I believe that the key to happiness lies in a continual search for knowledge and improvement without an end goal in mind or a fear of failure. The former condition is difficult because of its subjectivity and reliance on a personal drive that seeks to find incentive in the journey when it is absent from the destination. Similarly, the latter condition is difficult because it, in part, forces a bigger-picture view even of this sort of small, accompanying system. The result is a mind that is primed for action and creation, while its formation is attributed to open-mindedness to the extent of explicit effort towards manifesting this philosophy.
Though my experiences thus far in life have been relatively lacking in the most essential forms of this sort of creativity, my attempts at achieving this expansion of knowledge have sometimes brought me to questionable circumstances where this evaluation and prioritization of learning has served to strengthen my belief. A recent example was an experience I had in the beautiful country of Cuba this past May. During a traditional cannon firing that occurs nightly in remembrance of the nation’s independence, Adarsh and I were approached by a Cuban man as we were discussing the future of the Cuban economy (in English). Having just arrived in the country only two days before with no conception of what life within Cuba was like, my first thought when he asked whether he could have a word with us afterwards was that I had said something completely wrong and the government would be coming after me. After all, is it not true that such seems to be the definite case in the other countries that we associate with Cuba’s political state: China, North Korea, etc.? Even so, a brief consideration of the issue from the perspective of this philosophy on learning convinced me that the ideal procedure would be to play along and attempt to improve my understanding of the culture through my communication with him.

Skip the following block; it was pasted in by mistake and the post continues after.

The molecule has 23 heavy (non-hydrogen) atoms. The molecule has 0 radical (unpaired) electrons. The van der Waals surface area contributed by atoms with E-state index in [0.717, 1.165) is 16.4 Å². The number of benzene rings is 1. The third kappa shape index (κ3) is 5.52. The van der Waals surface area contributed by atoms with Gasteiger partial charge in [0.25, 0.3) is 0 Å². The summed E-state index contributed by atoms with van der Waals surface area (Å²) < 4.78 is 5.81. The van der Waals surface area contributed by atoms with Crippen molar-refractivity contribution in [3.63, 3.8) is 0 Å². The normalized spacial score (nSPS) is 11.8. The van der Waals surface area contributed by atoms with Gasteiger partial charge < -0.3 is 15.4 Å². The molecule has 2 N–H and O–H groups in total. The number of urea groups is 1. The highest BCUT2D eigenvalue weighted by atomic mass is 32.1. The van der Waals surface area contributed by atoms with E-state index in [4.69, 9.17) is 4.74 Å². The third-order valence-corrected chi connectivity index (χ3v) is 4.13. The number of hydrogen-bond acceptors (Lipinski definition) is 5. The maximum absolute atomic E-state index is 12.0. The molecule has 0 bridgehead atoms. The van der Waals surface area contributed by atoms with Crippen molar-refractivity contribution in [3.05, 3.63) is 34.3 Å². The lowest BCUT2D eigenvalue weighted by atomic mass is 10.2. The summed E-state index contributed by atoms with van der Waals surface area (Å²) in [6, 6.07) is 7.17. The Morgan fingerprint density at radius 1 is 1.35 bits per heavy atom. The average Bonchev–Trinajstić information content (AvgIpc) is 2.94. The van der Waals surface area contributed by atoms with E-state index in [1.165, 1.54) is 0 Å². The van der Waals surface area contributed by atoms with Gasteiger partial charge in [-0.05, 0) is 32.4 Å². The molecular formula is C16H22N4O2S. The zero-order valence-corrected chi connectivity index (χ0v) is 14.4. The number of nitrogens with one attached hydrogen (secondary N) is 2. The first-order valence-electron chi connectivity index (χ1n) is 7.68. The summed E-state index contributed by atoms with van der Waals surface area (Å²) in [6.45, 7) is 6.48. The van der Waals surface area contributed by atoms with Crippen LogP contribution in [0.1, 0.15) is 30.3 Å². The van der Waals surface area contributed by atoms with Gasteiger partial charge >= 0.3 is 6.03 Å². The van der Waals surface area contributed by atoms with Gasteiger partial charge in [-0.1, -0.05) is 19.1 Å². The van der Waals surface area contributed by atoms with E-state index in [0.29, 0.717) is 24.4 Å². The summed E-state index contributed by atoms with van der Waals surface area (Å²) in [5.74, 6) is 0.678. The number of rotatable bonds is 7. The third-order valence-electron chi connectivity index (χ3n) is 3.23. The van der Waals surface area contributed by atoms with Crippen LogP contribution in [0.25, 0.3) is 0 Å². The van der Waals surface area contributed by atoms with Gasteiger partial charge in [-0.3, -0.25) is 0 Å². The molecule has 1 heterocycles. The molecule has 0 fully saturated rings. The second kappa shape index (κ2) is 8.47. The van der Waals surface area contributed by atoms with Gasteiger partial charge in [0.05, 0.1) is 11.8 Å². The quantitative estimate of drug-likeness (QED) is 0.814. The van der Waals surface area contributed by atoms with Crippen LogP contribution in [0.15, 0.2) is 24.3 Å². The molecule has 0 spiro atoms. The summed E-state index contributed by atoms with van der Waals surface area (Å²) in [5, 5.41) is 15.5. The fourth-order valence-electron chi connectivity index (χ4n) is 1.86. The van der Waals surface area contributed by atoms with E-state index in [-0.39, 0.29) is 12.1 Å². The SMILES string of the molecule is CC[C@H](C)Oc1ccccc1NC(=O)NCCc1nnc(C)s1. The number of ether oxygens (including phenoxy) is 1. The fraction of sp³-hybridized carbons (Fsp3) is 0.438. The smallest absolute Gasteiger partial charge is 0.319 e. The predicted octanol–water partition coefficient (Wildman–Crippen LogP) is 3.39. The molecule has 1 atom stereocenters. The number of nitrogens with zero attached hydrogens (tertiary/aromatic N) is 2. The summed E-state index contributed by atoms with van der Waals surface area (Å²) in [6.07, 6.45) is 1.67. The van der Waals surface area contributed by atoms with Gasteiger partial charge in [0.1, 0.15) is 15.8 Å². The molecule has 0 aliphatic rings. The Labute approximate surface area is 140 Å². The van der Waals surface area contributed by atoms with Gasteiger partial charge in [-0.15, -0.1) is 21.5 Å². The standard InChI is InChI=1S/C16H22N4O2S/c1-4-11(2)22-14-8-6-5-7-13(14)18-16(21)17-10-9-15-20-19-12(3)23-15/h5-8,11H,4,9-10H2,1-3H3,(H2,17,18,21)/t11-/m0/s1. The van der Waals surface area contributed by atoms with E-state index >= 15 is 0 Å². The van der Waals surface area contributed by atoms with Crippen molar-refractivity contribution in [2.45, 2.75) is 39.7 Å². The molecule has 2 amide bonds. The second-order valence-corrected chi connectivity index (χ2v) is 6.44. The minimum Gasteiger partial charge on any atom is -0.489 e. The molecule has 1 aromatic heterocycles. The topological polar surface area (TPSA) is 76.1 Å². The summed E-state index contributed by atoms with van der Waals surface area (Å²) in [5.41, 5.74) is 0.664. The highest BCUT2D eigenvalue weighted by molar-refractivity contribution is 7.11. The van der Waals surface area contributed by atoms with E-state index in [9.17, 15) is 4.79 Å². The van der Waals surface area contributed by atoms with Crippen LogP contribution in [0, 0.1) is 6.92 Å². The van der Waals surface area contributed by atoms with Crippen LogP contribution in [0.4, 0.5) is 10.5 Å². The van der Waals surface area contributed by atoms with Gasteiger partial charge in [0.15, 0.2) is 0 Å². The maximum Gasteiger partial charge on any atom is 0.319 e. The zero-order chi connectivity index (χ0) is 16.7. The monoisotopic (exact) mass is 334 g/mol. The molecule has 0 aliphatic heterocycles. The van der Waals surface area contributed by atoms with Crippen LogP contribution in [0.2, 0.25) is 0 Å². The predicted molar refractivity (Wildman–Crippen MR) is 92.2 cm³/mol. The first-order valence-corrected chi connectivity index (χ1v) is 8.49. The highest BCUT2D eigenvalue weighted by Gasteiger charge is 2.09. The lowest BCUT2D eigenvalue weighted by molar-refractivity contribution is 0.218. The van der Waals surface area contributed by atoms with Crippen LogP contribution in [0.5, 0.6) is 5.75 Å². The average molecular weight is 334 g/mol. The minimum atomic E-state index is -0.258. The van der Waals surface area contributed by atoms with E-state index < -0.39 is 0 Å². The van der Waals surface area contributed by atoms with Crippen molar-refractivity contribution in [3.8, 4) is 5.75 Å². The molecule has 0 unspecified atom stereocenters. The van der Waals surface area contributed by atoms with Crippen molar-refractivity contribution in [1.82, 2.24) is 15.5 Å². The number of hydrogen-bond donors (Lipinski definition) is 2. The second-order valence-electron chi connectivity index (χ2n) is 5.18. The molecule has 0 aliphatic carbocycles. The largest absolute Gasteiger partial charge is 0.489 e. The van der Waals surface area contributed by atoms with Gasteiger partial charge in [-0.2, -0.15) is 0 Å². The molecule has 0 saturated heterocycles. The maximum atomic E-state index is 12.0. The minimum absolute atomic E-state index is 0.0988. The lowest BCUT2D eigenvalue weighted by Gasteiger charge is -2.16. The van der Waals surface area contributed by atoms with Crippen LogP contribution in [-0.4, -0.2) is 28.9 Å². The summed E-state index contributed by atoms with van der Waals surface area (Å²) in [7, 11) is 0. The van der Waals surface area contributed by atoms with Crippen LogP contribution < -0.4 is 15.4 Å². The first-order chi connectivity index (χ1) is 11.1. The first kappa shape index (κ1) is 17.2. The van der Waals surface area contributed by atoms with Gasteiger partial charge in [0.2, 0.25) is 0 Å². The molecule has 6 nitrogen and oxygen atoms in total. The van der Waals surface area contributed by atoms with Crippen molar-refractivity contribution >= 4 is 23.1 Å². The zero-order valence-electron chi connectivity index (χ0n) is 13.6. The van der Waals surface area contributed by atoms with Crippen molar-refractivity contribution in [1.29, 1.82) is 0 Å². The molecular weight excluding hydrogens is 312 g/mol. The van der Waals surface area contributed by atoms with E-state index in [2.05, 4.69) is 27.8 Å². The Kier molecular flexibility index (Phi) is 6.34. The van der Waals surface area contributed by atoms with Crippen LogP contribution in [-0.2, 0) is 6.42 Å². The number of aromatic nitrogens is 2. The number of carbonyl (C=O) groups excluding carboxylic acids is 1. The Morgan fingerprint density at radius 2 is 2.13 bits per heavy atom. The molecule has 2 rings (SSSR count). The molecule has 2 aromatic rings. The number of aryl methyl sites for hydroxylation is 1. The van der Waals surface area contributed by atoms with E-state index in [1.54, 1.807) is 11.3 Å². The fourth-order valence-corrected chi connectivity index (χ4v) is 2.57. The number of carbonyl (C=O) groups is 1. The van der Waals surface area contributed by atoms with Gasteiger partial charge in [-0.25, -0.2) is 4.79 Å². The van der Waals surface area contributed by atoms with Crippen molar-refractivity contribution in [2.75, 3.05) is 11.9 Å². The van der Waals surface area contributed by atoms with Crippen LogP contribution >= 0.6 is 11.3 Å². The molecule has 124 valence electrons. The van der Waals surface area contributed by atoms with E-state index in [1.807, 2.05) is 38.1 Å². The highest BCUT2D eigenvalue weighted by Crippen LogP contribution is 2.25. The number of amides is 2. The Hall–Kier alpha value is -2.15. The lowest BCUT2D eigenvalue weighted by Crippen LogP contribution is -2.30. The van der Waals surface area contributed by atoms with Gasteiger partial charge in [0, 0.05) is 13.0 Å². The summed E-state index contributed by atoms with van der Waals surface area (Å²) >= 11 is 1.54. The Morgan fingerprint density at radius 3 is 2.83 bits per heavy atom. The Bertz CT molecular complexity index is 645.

Following the ceremony, he asked if we would like to join him for drinks. As part of a school group, this wasn’t a reasonable option for us, so I, on the spur of the moment, gave him the name of our hotel and agreed to meet him the next morning for breakfast. While both my and Adarsh’s initial reactions were excitement at the possibility of having a great cultural experience, this quickly faded into worry and then paranoia. Adarsh seemed to have become attached to the possibility that John, this guy, was going to make us smuggle drugs or attempt to kidnap us. Over the course of the next two hours of the evening, we argued this point in Hindi: whether this sort of “risk” was worth it for the sake of the knowledge that he could help us gain that we couldn’t access via other avenues. It is highly likely that the real effort I put into this was crafting this argument and standing by it.
Fortunately, the end result was exactly what I would have hoped it would have been with this philosophy: John discussed with us the truly controversial political issues that we were interested in, and did nothing worse than defeat us in games of chess. He stood for the message that it is often necessary to sidestep fears, risks, and the general concern that is instilled in us for the sake of effective learning.